I like recipes. I like reading them, especially the dessert ones. And on Facebook, new ones pop up almost every day. So I print them off and put in my go-to pile. And that is as far as most of the recipes get–the go-to pile. As much as I like reading recipes, I don’t want to make baked goods any more.
Every now and then, I’ll get a wild hare—or is it hair?—and make something, usually for a special occasion, like Strawberry Cake.
Last week, I saw a recipe for a biscuit pull-apart bread with cinnamon sugar and pecans and baked in a tube pan. I’m thinking of making this one. It’s pretty easy for the company that’s coming. I know why I’ve made this change. There’s three good reasons:
One. My creativity has changed from cooking to writing, stitching, and reading.
Two. Handsome can’t swallow these foods. Long story involving cancer radiation from thirteen years ago.
Three. The boys aren’t home to help eat what I fix.
I grew up baking and helping Mom fix dinner. In my early adult years, I loved making goodies to share. Over time, food for the boys became what I could squish in between events. By Sunday noon, I was all cooked out. Eventually, they went off to school and trickled in and out of home. When do return, they really want a box of Cheez-its.
Are you a cook or baker? And if so, what’s your specialty?
Here’s a bit of creativity to share—an excerpt from Just Desserts…and other stories. Someone said the line “I have a theory about love” and my brain when all creative. BTW, I’m always looking for reviewers. If you’re interested, let me know at: email@example.com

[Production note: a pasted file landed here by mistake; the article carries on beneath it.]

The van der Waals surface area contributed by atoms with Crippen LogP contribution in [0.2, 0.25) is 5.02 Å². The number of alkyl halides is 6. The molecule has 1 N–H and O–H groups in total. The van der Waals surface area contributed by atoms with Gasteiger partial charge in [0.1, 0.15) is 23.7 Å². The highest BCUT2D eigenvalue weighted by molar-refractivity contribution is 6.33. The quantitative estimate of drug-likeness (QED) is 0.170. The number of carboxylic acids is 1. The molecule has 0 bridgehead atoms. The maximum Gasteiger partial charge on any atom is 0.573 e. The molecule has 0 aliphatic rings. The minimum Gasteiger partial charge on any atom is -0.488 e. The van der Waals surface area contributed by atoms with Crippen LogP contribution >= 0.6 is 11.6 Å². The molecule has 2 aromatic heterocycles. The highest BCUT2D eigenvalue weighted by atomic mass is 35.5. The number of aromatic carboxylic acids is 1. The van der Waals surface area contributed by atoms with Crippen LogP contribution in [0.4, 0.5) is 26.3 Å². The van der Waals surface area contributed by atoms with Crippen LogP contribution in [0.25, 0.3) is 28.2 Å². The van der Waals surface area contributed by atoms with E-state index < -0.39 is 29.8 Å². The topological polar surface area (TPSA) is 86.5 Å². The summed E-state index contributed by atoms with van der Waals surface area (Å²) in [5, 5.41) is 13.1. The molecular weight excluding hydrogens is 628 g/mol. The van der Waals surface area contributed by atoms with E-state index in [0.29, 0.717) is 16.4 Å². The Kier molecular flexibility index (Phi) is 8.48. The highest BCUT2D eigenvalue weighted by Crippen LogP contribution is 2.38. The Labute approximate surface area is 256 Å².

“I have a theory about love.”
Ethan’s statement knocked me from the proverbial mountain top. Eyeing him, I clapped my hand across my mouth to stifle a giggle.
From Day One at our new jobs at Prime Designs, Ethan and I had forged a friendship. I was the artsy heart-sy, emotional gal. Him–the technical, by-the-book pal. We ate an occasional dinner, watched a movie, whatever. Traded small gifts like coffee, a magazine, music. However, Ethan had never made an overture toward me.
Translated: Nothing intimate.
I’d said to myself, “Rats.”
For work, we’d traveled to Colorado Springs to attend a workshop on web design innovations. After check-in, I’d joined him at the bridge crossing the lake to decide about lunch before the meetings commenced.
My six-one geek wearing rimless glasses, leaned against the railing and stared into the sparkling blue waters of the high mountain lake. The feathered fowl paddled by.
Have his feelings changed?
I asked in disbelief, “R-really? A theory…about love?”
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